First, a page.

Geeks Read Books: “Weill, Blitzstein, and Bernstein: A Study of Influence” by Dr. Rebecca Schmid

Weill, Blitzstein, and Bernstein: A Study of Influence
by Dr. Rebecca Schmid, PhD in Musicology
226 Pages
67 music exx. and 4 b/w illus.
Series: Eastman Studies in Music
Series Vol. Number: 189
Imprint: University of Rochester Press

June 2023
$105.00 / £90.00

Ebook (EPDF)
June 2023
$29.95 / £24.99

Review by Kitty Drexel

BOSTON, Mass. — Dr. Rebecca Schmid’s Weill, Blitzstein, and Bernstein: A Study of Influence examines the influence of Kurt Weill on the careers and egos of Marc Blitzstein and Leonard Bernstein (in addition to other notable artists such as Lotte Lenya, Stephen Sondheim, Igor Stravinsky, Bertolt Brecht, and even playwright and critic Dorothy Parker). It became available in June 2023 and may be purchased via the University of Rochester Press on the Boydell & Brewer website.

Weill, Blitzstein, and Bernstein: A Study of Influence is a largely successful work that will complement the library of Weill, Blitzstein, and Bernstein scholars if those scholars skip over Schmid’s first chapter “Why Influence?” Schmidt begins the chapter by quoting T.S. Eliot: “No poet, no artist of any art, has his complete meaning alone… His significance, his appreciation is the appreciation of his relation to the dead poets and artists.” 

Eliot is saying that all artists owe their successes to the artists who paved the way before them. This is a known truth. 

Schmid loses the plot by following T.S. Eliot up with American literary critic Harold Bloom’s half-baked “quasi-Oedipus complex” theory. According to Oxford Reference, Bloom’s theory of poetic influence and succession was outlined in “The Anxiety of Influence” (1973). In it, Bloom says that poets must confront their precursors in a quasi-Oedipal struggle in order to create an imaginative space for themselves in the world.

There is no such thing as a quasi-Oedipal struggle. And, even if there were, Bloom incorrectly compares Freud’s psychoanalytic theory of sexual desire between an opposite-sex adult parent and child aged three to five years old to his half-baked literary theory explaining the tension between teachers and students. Bloom falsely equivocates Freud’s work with his own in ways that Freud didn’t intend.

It begs the question, did Bloom even read Freud’s Oedipus Complex theory?  Bloom clearly didn’t understand it; otherwise, he wouldn’t try to relate two unrelatable things. 

Britannica defines the Oedipus Complex as “a desire for sexual involvement with the parent of the opposite sex and a concomitant sense of rivalry with the parent of the same sex; a crucial stage in the normal developmental process.” Freud named his theory after the Greek myth of the Theban hero Oedipus. Oedipus infamously and unknowingly murdered his father and then married his mother.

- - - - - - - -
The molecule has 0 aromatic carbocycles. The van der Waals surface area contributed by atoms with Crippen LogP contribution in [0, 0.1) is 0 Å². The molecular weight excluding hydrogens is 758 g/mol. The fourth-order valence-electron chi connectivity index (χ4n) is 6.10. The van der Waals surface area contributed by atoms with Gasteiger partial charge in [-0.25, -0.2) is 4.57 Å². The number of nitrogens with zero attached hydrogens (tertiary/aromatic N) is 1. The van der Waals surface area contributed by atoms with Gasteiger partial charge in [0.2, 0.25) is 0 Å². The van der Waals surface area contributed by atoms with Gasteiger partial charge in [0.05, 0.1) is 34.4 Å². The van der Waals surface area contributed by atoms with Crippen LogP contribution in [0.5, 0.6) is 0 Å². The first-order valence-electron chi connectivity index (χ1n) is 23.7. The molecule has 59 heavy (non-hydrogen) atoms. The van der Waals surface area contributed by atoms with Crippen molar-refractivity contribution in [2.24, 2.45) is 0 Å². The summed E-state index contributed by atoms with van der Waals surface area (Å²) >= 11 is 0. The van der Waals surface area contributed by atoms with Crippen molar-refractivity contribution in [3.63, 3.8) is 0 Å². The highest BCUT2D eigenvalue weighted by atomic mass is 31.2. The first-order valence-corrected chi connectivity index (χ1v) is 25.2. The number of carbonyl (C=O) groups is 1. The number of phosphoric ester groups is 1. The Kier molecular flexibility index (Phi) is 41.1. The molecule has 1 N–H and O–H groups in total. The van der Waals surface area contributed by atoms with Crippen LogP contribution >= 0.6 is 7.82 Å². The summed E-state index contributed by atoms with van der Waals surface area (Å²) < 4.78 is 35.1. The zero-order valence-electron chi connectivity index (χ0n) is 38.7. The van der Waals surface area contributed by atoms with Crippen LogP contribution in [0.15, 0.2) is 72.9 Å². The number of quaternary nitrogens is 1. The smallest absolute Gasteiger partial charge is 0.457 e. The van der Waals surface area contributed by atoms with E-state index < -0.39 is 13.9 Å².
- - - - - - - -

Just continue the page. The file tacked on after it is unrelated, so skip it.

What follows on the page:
A complex can’t be Oedipal without these two important factors: patricide and incestual proclivities. It can’t even be quasi-Oedipal.   

If one ignores Bloom’s careless scholarship, Schmid builds and supports worthwhile connections between Weill, Blitzstein, and Bernstein. She tackles the known antipathy (that grew into respect) between Weill and Blitzstein by referencing Blitzstein’s letters and public support for Weill’s works. Schmid traces the tutelage of Blitzstein to Bernstein and back to Weill through performance anecdotes, personal letters, and documentation by previous researchers. Schmid’s research is sound; Bloom’s is suspect. 

Chapters 2 – 7 categorically inspect the major works of each composer and the threads of invention and imagination woven between them. Die Dreigroschen Opera and its significance to the opera, opera theatre, and musical theatre genres are highlighted. Schmidt draws straight lines between Dreigroschen and The Cradle Will Rock, Candide, and even the failed project A Pray by Blecht. She does the same with Aufstieg und Fall der Stadt Mahagonny, Street Scene, and Lady in the Dark to comparable works of Blitzstein and Bernstein.

Weill, Blitzstein, and Bernstein: A Study of Influence is a great addition to a Weill devotee’s or scholar’s library. It will also benefit researchers and fans of Blitzstein and Bernstein. Schmid supplies her works cited in her “Acknowledgments.” There is a useful bibliography for primary and secondary sources. A thorough Index completes the publication. 

Casual fans unfamiliar with Western music theory and terminology may need to skip Schmid’s examinations of the composers’ musical works. The book is full of diverting production history and insights into the lives and minds of the three composers and their close circles.    

Casual fans should note that this is an academic study. It is written in a formal academic style and may put off readers without academic pursuits. 

Schmid gathers together some delightful chestnuts from the lives and work of Weill, Blitzstein, and Bernstein into one resource. They are used in support of Schmid’s musicological research. Anecdotal amusement is a secondary bonus that made reading even more enjoyable. 

There is nothing wrong with writing or preferring an amusing tome, and Weill, Blitzstein, and Bernstein: A Study of Influence is not one. I suggest one of the many biographies written about the composers (available via the library or your local bookseller) instead. 

August 30, 2023, Update: Edits were made to correct the spelling of Bernstein and Blitzstein’s names. “A Pray by Blecht” was also misspelled. These mistakes were rectified. Our copywriter has been chastised. 

If you enjoyed this article, please consider making a donation. Every cent earned goes towards the upkeep and continuation of the New England Theatre Geek.
Become a patron at Patreon!

Comments are closed.